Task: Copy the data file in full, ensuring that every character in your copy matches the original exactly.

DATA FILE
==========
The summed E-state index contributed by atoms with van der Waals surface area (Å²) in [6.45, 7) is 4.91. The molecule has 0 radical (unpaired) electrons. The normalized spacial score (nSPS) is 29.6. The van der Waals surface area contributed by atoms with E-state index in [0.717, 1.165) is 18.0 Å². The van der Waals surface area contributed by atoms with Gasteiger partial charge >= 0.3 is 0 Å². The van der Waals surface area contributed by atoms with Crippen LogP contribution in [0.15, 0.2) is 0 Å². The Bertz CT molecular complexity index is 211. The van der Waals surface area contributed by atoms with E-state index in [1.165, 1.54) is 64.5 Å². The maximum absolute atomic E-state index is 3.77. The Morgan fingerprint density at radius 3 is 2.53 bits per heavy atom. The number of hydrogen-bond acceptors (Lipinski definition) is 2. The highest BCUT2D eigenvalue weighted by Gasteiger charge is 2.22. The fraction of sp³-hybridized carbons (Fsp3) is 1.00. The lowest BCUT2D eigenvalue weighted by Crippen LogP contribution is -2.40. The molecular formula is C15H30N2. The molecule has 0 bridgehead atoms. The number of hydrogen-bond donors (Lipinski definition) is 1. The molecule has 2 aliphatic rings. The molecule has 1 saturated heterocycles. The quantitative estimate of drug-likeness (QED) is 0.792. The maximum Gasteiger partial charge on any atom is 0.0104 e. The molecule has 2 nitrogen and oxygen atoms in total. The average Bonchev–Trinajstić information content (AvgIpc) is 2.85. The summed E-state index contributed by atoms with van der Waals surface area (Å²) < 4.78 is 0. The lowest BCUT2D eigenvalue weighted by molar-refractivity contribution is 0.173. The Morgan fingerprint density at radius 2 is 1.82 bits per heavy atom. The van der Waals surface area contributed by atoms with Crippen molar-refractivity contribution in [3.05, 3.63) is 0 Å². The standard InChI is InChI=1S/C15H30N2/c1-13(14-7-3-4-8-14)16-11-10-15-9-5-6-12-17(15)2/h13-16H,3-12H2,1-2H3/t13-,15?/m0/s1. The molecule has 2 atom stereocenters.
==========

The summed E-state index contributed by atoms with van der Waals surface area (Å²) in [6.45, 7) is 4.91. The molecule has 0 radical (unpaired) electrons. The normalized spacial score (nSPS) is 29.6. The van der Waals surface area contributed by atoms with E-state index in [0.717, 1.165) is 18.0 Å². The van der Waals surface area contributed by atoms with Gasteiger partial charge >= 0.3 is 0 Å². The van der Waals surface area contributed by atoms with Crippen LogP contribution in [0.15, 0.2) is 0 Å². The Bertz CT molecular complexity index is 211. The van der Waals surface area contributed by atoms with E-state index in [1.165, 1.54) is 64.5 Å². The maximum absolute atomic E-state index is 3.77. The Morgan fingerprint density at radius 3 is 2.53 bits per heavy atom. The number of hydrogen-bond acceptors (Lipinski definition) is 2. The highest BCUT2D eigenvalue weighted by Gasteiger charge is 2.22. The fraction of sp³-hybridized carbons (Fsp3) is 1.00. The lowest BCUT2D eigenvalue weighted by Crippen LogP contribution is -2.40. The molecular formula is C15H30N2. The molecule has 0 bridgehead atoms. The number of hydrogen-bond donors (Lipinski definition) is 1. The molecule has 2 aliphatic rings. The molecule has 1 saturated heterocycles. The quantitative estimate of drug-likeness (QED) is 0.792. The maximum Gasteiger partial charge on any atom is 0.0104 e. The molecule has 2 nitrogen and oxygen atoms in total. The average Bonchev–Trinajstić information content (AvgIpc) is 2.85. The summed E-state index contributed by atoms with van der Waals surface area (Å²) < 4.78 is 0. The lowest BCUT2D eigenvalue weighted by molar-refractivity contribution is 0.173. The Morgan fingerprint density at radius 2 is 1.82 bits per heavy atom. The van der Waals surface area contributed by atoms with Crippen molar-refractivity contribution in [3.05, 3.63) is 0 Å². The standard InChI is InChI=1S/C15H30N2/c1-13(14-7-3-4-8-14)16-11-10-15-9-5-6-12-17(15)2/h13-16H,3-12H2,1-2H3/t13-,15?/m0/s1. The molecule has 2 atom stereocenters.